Lily Yeats who had experience of embroidery work gained while she was employed by May Morris in London and other forms of needlework became one of the main money earning activities at Dun Emer.
Lolly Yeats was involved in setting up and developing a printing press with the objective of producing books of Irish interest including some of the work of their brother William and other Irish writers.
Miss Gleeson acted as overall manageress. They employed a number of girls (14-15) whom they trained in the work. Lolly also was involved in organising Irish classes and other useful courses to improve their general education and also to help them learn more about their history and cultural heritage.
The experiment was impractical and unsound as none of the partners – Dr. Henry, Miss Gleeson or the Yeats sisters had any knowledge of business. The house was not ion good repair and this cost money. The Yeats sisters (and their father) had not the £48 to fund the move to Dublin. Lolly knew very little about printing/ publishing. The arrangements were those of a loose partnership or co-operative structure, based mainly on good will. Besides, Miss Gleeson was at least 10 years older than the sisters. She proved arrogant and hard to get on with- so also was Lolly. Miss Gleeson, and her sister Constance McCormack were reputably far too fond of spirits (Jameson). There was trouble from the very beginning and relationships steadily deteriorated. Even Lily failed to get along with Miss Gleeson and came to dislike her deeply. Lolly also had problems dealing with W.B. who was acting as editor of the printing/publishing business and who would not accept any questioning of his authority as to what books would be published etc. But the enterprise struggled on and some lovely embroidery and other work was produced, and Lolly got along well in the printing/ publishing enterprise.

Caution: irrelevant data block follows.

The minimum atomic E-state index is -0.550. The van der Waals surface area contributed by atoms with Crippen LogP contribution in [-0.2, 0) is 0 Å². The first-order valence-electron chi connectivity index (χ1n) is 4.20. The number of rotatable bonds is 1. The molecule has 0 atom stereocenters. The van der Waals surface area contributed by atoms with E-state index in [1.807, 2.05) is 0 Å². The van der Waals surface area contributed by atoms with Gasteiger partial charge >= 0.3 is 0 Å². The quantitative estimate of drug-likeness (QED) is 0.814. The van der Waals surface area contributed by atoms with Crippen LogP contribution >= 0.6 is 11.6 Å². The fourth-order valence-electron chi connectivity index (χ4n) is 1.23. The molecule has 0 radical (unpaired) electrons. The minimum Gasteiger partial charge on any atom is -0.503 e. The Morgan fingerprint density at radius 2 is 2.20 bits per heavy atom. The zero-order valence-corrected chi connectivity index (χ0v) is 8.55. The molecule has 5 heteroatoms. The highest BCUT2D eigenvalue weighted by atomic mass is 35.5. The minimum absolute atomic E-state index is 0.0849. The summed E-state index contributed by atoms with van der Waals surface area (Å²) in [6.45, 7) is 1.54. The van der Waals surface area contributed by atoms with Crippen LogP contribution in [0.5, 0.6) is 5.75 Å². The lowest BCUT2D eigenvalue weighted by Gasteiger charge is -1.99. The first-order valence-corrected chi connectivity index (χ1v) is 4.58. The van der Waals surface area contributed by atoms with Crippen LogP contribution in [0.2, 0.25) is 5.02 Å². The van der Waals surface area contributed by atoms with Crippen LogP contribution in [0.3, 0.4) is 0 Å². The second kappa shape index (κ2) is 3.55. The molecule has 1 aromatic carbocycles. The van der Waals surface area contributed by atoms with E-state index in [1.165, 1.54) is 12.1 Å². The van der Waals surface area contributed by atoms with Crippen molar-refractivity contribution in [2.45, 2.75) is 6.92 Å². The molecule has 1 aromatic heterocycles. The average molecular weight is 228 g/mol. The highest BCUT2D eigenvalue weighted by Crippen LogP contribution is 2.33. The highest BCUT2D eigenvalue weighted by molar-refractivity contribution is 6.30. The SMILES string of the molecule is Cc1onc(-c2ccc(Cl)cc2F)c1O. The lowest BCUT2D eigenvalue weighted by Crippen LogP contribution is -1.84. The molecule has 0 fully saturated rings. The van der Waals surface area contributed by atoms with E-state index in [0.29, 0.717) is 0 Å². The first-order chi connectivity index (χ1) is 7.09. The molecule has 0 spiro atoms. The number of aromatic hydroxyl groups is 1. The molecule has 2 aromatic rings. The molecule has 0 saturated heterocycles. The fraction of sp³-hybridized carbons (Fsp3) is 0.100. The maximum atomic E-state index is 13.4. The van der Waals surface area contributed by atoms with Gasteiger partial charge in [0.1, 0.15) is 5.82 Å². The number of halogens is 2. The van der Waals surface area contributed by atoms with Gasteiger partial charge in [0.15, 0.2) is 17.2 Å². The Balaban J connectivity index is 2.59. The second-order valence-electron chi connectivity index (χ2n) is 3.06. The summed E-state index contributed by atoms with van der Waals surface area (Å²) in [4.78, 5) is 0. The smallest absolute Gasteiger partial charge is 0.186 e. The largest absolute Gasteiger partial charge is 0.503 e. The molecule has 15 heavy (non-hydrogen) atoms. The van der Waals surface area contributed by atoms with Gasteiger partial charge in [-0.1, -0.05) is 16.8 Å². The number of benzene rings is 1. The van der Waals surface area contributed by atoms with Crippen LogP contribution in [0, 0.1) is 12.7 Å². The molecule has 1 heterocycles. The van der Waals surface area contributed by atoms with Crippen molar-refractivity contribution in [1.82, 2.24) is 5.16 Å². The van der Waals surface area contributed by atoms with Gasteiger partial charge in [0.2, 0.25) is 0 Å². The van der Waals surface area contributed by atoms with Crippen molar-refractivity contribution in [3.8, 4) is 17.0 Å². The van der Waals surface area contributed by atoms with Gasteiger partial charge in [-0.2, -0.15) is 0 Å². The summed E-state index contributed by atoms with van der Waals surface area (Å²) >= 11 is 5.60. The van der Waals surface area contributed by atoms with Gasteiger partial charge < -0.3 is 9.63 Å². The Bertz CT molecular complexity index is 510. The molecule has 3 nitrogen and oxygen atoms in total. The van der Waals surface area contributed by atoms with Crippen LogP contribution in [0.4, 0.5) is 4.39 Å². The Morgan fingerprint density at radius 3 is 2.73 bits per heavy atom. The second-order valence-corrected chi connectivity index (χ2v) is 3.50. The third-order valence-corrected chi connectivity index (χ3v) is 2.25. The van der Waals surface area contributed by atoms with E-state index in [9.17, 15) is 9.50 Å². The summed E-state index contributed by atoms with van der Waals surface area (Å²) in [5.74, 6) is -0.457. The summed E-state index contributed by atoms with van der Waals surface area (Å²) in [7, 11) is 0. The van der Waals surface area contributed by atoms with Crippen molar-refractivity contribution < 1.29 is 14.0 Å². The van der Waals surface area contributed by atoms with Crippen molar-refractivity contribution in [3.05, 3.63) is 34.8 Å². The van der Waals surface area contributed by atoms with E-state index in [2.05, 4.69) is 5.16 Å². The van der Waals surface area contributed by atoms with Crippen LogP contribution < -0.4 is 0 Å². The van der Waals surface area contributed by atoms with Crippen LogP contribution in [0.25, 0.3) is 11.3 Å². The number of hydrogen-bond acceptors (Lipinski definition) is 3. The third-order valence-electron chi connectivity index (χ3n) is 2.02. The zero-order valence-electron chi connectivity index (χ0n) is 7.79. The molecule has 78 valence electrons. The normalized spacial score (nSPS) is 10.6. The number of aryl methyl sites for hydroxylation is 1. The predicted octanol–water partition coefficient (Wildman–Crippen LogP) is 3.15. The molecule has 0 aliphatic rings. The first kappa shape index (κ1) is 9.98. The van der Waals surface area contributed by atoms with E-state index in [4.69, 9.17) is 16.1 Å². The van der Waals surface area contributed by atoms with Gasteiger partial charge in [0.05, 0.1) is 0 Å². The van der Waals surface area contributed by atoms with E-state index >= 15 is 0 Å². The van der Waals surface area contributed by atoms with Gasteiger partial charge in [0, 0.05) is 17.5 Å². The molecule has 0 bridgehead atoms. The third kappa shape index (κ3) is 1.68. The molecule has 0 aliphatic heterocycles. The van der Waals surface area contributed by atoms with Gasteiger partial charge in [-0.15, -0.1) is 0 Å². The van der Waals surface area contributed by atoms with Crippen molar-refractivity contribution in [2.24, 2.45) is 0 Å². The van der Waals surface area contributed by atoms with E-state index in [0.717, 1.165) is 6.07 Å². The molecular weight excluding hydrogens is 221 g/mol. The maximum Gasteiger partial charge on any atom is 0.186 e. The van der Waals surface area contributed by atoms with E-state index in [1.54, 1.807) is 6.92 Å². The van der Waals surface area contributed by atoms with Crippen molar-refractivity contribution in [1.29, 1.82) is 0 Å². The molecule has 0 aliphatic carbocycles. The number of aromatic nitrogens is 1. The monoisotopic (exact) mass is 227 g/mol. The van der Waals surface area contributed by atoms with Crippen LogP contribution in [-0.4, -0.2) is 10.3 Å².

Eventually, the strain took on everybody and it became obvious that the partnership would have to end. And so it did.
During all this period, the Yeats sisters, their niece Ruth and their father lived in a house “Gurteen Dhas” in Churchtown. They continued to live there for many years after the marriage of Ruth (to Charles Lane-Poole) and the departure of their father to New York in 1907. After the departure of the Yeats sisters, Miss Gleeson carried on the work of Dun Emer and did so quite successfully though not very profitably. In 1912, the workshops were moved from Dun Emer to Hardwick St., Dublin. In 1925 they made the large carpet for the chamber of the Dail. The workshop was later moved to Harcourt St.. In 1944, Evelyn Gleeson died. In 1947, Dun Emer was sold. Catherine McCormack carried on the business, having dropped many aspects of the work. The shop in Harcourt St. closed about 1964. Catherine McCormack died in 1975.